The story in a second: Classic Carrera. More colour.
If you spend more than a few minutes in the sometimes crazy world of watches, it’s easy to lose perspective. You can very quickly get caught up in the hullabaloo of new this, in-house that, and proprietary the other. But while all that stuff is cool and sometimes really matters, at the end of the day it’s a watch on your wrist with a job to do. And that job is telling the time and looking good. I think this particular model excels at this job, which is why I chose it as one of my 10 favourite Baselworld 2018 releases. I made that decision in the thick of the fair, but you know what, after a few months reflection, I think it holds up.
The dial is where the party is at. The matt mid-blue matches perfectly with the fixed ceramic tachy bezel (love the choice to use ceramic BTW), and is freshened up even more thanks to the white, red and orange at play. The contrasting white is great, and adds an instant retro flavour. I particularly like the break afforded by the white inner flange, which is something you don’t see too often on the Carrera. All the key chronograph features — central chrono hands, elapsed minutes and hours, as well as the outer flange minute track — are highlighted in red, while there’s vivid orange alternating highlights on the running seconds register. And while I think the red works really well on the black-dialled option, for me this watch is all about the blue, white and orange — I’d happily see that super ’70s shade take over from the red, especially with that creamy beige lume at play too. But while that might be my dream scenario, the fact is that the dial, as is, looks pretty awesome. Even the text/logo/date combo at three is nicely balanced.
While the dial of this beauty receives (deservedly so) the lion’s share of the attention, the case plays its own significant role too. The Carrera, as you might expect from a model that celebrates its 55th anniversary this year, has seen some significant fluctuations over the decades. And while this Cal 16 version isn’t a straight up heritage piece, the 41mm case size does give it more of an old world feel compared to the larger 43 and 45mm incarnations. The long lugs are still very much in evidence though, which combined with the bezel, gives that instant modern Carrera look. It sits tall, but not taller than you’d expect from any watch with this movement. There’s a lot of polish at play too, which adds some flash on the wrist, especially when you factor in the bracelet …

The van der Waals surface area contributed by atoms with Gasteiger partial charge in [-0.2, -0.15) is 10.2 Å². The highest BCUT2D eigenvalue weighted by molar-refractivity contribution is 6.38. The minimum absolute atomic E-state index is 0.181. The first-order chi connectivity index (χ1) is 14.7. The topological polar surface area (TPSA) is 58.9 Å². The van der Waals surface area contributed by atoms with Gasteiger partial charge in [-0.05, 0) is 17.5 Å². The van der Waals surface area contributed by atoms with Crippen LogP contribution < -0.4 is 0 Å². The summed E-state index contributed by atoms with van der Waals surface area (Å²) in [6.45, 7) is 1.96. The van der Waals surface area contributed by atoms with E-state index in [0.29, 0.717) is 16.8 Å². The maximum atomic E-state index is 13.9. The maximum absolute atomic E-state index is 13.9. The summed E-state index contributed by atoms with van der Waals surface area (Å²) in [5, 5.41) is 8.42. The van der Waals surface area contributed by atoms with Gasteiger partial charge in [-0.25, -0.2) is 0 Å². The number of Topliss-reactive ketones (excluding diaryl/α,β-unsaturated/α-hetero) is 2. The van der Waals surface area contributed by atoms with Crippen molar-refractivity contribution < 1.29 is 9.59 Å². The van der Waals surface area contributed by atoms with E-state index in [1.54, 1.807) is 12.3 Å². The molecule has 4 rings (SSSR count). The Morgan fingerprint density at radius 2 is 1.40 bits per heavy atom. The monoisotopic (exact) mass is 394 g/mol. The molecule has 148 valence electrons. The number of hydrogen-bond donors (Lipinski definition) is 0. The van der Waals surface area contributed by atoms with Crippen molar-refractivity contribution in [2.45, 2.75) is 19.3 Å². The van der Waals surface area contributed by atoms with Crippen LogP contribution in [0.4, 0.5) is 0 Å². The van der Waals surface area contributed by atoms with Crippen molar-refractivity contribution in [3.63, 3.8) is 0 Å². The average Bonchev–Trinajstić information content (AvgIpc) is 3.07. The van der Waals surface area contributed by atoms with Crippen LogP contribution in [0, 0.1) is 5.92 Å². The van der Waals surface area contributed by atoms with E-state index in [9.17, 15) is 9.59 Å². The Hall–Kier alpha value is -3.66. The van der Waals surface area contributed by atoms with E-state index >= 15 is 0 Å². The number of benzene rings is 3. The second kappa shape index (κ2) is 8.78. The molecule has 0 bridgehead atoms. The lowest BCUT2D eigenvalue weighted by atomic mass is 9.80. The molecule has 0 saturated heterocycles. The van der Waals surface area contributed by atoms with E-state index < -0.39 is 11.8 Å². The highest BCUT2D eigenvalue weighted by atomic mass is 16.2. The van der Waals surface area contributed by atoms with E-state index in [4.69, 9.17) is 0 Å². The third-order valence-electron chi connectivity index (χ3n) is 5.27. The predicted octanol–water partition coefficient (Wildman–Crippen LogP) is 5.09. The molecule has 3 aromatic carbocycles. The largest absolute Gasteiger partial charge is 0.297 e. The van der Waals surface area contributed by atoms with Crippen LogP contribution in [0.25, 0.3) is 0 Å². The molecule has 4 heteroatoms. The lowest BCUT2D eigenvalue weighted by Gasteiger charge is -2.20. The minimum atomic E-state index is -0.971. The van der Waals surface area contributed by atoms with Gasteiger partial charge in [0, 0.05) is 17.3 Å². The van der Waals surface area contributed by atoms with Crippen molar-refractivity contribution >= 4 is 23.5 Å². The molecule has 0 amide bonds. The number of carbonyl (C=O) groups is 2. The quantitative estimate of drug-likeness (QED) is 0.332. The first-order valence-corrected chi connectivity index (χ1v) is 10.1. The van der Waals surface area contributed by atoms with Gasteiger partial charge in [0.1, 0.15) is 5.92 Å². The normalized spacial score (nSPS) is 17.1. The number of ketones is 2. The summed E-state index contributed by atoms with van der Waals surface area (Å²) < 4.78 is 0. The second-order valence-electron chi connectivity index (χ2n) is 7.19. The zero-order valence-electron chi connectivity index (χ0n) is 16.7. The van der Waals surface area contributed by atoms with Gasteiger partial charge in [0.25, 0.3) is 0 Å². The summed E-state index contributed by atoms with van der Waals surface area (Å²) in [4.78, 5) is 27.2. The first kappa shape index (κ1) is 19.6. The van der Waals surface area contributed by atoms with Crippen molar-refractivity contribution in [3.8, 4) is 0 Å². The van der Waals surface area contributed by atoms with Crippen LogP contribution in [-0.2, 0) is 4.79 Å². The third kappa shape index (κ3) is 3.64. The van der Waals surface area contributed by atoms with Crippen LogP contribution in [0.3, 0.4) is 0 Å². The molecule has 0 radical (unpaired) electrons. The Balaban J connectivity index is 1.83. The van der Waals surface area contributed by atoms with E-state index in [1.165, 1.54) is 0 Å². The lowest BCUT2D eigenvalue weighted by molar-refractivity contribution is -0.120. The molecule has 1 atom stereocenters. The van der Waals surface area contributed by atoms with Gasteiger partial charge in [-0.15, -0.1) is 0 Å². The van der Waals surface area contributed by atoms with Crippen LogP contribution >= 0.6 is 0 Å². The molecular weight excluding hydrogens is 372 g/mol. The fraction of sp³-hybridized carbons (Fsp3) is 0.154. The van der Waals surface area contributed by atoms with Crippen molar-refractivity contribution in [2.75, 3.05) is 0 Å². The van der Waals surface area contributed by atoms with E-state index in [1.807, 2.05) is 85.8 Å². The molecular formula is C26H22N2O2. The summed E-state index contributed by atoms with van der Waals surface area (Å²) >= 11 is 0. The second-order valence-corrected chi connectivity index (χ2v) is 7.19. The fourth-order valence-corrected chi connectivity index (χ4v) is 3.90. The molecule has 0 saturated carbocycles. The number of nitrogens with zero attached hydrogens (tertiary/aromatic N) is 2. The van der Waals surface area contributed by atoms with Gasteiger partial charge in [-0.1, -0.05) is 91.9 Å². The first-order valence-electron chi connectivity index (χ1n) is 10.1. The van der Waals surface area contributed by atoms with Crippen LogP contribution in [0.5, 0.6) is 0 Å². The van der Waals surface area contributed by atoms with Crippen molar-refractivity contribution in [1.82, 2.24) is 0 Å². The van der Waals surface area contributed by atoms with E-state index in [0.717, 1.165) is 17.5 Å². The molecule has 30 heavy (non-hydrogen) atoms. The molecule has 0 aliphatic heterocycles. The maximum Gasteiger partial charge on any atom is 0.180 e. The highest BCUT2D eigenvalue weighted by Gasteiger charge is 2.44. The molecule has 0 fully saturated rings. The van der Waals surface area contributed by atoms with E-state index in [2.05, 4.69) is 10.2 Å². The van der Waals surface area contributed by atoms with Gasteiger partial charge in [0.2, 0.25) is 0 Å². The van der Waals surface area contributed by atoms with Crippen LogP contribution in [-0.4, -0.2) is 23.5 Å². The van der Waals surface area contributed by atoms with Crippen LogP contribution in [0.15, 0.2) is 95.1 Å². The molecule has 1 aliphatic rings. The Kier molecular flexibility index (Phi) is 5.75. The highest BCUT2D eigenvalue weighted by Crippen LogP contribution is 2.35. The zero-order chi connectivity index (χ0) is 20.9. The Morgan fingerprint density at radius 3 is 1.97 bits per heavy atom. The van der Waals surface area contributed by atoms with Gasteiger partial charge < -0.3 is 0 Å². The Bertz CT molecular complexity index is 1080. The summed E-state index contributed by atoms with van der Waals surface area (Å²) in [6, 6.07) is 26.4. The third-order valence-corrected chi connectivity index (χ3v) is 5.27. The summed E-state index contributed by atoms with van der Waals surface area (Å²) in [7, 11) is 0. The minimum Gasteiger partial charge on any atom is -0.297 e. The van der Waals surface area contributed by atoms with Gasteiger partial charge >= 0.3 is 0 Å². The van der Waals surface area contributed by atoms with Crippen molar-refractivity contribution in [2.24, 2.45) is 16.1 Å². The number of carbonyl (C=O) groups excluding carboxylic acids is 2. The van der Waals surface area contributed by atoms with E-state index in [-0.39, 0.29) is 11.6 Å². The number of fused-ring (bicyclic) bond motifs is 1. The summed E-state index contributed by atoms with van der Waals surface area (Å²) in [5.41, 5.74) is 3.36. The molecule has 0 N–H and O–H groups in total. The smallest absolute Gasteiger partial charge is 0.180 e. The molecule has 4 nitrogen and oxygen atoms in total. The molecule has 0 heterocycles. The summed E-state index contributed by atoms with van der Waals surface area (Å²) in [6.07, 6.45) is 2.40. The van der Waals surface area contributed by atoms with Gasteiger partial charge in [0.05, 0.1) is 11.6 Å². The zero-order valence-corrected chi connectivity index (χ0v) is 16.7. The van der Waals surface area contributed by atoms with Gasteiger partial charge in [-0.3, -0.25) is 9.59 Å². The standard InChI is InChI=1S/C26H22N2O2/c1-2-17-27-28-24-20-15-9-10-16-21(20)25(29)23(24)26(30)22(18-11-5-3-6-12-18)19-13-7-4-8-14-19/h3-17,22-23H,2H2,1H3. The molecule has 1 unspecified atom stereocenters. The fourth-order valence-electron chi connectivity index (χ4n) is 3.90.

At the moment, the blue-dialled option is only offered on the h-link bracelet, whereas the black comes on leather. I quite like this bracelet from TAG; it’s utilitarian and versatile, with its mix of finishing ensuring it can go from work to weekend without too much stress. There’s no microadjustment, which is a bit of a let-down, but that does mean the clasp is quite streamlined on the wrist. I do think the combination of blue dial and bracelet means this watch is a bit of an attention-seeker, so if you’re hoping to slip under the radar, perhaps the black is a better option.
Those familiar with TAG Heuer nomenclature will know that Calibre 16 translates to the ETA 7750 or its Sellita equivalent. What this movement lacks in flash or sass, it more than makes up for with a proven track record as a solid performer, and I think it’s the right choice for this core performer in the TAG Heuer line-up, especially given the price point and the fact that the fancier Heuer 01 and 02 movements seem to be reserved (for now) for the more modern-styled modular Carreras and Autavias respectively.
On the wrist
For me, this is where the Carrera Calibre 16 shines. Every time I wore it and looked down at my wrist, I smiled. But, by the same token, I wasn’t constantly conscious of wearing it, which is a win for me. Sure, the dial is a welcome burst of colour but, more than that, TAG Heuer have nailed the mood of this Carrera: it’s fun, funky, sporty, retro and modern all at once. In short, it’s a pleasure to wear.
At the start of this review I said that sometimes all you want from a watch is something that tells the time and looks good. By those two (admittedly, self-imposed) metrics, this watch more than delivers. If you break it down into its composite elements, there’s nothing particularly new or novel here — but take it as a whole, and it just works. What more do you need? Also, this model and its black twin are surely just the beginning. Can’t wait to see those new colour/case/etc combos start rolling out …
Is your watch named after a lethal road race? No, didn’t think so.
Who’s it for?
Looking for a colourful chronograph with historical cred? Look at this guy.
What would we change?
Less red, more orange please.
TAG Heuer Carrera Calibre 16 Chronograph Australian pricing
TAG Heuer Carrera Calibre 16 Chronograph, steel on bracelet, $5850